Perhaps these elements were already doing well by staying within an established structure that was able to come to power, influencing from there instead of setting up their own platform with an uncertain future. Josep Anglada, former leader of the failed Plataforma per Catalonia, expresses this vision in Torres' piece. Proof of this is Vox's weak electoral power. But in truth, the Far Right has not been very successful (quite little) in carrying out a specific political agenda from the PP (Conservative) party. So it is surprising that, if the reason for their low profile is because they are more comfortable inside than outside, they have endured much. In fact, Vox was born with the pillars of peripheral anti-nationalism, terrorism and family traditionalism as a banner, struggles that are far from being the touchstone of the new European right: immigration.


Immigration is not a contentious aspect. If there is a specific feature that unites the different nationalist Rights that proliferate in the West, it is opposition to migratory movements. So then, another quite usual argument to explain the absence of a new Far Right in Spain is the particular profile of our immigration: more integrated, it is assumed, with a greater presence of individuals who share cultural and linguistic features, and less of them. However, this hypothesis comes up against two realities: on one hand, as Tobias Buck emphasized in his piece, countries such as Romania or Morocco contribute as much or more to Spanish immigration than Latin American states. On the other, there is enough evidence that it a greater presence or direct contact with the migrant that triggers support for the nationalist right is not necessarily. 

On numerous occasions we have observed that anti-immigration sentiments occur in ethnically more homogeneous areas.

In fact, there is a huge debate in specialized literature, among those who defend the contact hypothesis (having a neighbour, co-worker, family member of different origin reduces prejudices) and those who bet on the idea that they are a threat. This is an unresolved question, but a contentious one that prevents establishing a direct causal relation between level of integration or presence of migrants and the Far Right vote.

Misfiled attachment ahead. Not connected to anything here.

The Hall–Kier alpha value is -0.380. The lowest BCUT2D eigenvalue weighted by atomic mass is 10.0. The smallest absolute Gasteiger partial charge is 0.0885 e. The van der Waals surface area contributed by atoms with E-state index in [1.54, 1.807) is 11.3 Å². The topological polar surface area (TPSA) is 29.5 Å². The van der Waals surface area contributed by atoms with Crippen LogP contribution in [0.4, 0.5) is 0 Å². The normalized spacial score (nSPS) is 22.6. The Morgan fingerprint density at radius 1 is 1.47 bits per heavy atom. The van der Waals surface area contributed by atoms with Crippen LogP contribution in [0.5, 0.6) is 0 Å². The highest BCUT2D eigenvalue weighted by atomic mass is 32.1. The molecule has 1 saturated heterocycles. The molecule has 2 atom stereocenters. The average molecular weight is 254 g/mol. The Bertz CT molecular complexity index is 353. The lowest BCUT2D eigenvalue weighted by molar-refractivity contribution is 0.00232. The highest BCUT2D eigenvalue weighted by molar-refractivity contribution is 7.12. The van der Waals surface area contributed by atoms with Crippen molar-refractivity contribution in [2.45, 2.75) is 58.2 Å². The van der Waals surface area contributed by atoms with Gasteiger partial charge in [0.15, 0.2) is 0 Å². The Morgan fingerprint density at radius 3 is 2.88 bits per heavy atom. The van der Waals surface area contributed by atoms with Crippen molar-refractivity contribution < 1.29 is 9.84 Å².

Absent nationalism. The Francoist inheritance and the taboo that it entails, the lack of a risk of concrete "cultural contamination" for (let's say) native fundamentalists from immigration, and the competition of peripheral nationalisms with the central would combine to drive away the ghost of the, let's call it this way, cultural anxiety against the different. It is interesting to recall here the PxC experiment, which gained some success locally by linking a defined identity and pointing to an external threat. However, that fell down quickly, largely by a leadership that failed to consolidate their gains.

A useless manifesto. Setting up a political movement takes two: who demands it, but also who provides it, or who helps the demand to attain what they are looking for (political preferences are rarely clear, closed and shared from the very first minute). Ansell & Art (2010 - pdf) have no qualms in stating that "when radical right parties are dominated by individuals with blatantly racist views and poor cognitive skills, they are likely to implode even if socio-structural and institutional conditions are favourable".

Spain has had few right-wing leaders who do not come from a particularly extreme environment, although it might seem redundant. 

Only recently have new faces been seen in this ideological space, but for the moment it has not had very positive results either. It is quite likely that the lack of a manifesto that hits the spot is partly to blame for the failure of the Spanish Far Right, but it seems clear that the demand has not been buoyant either.


The blockade on the Left. "In Spain there is no Right-Wing education because Podemos exists". The phrase is from Pablo Iglesias, and seems to presuppose one of these two things: either the Podemos electorate has the profile to subscribe to Far-Right postulates, or Podemos has managed to deactivate a response to the crisis based on postulates of the nationalist Right (forcing its potential electorate into abstention or towards other more traditional formations) and instead soaking up the Left's discontent. The first idea seems unrealistic to me, as it is to Buck, while Podemos's voting base is among middle-class urban youth with a strong ideological left-wing profiles, but the second interpretation seems more productive. However, not by merit of Iglesias or Podemos, but by the configuration of redistributive conflicts in Spain.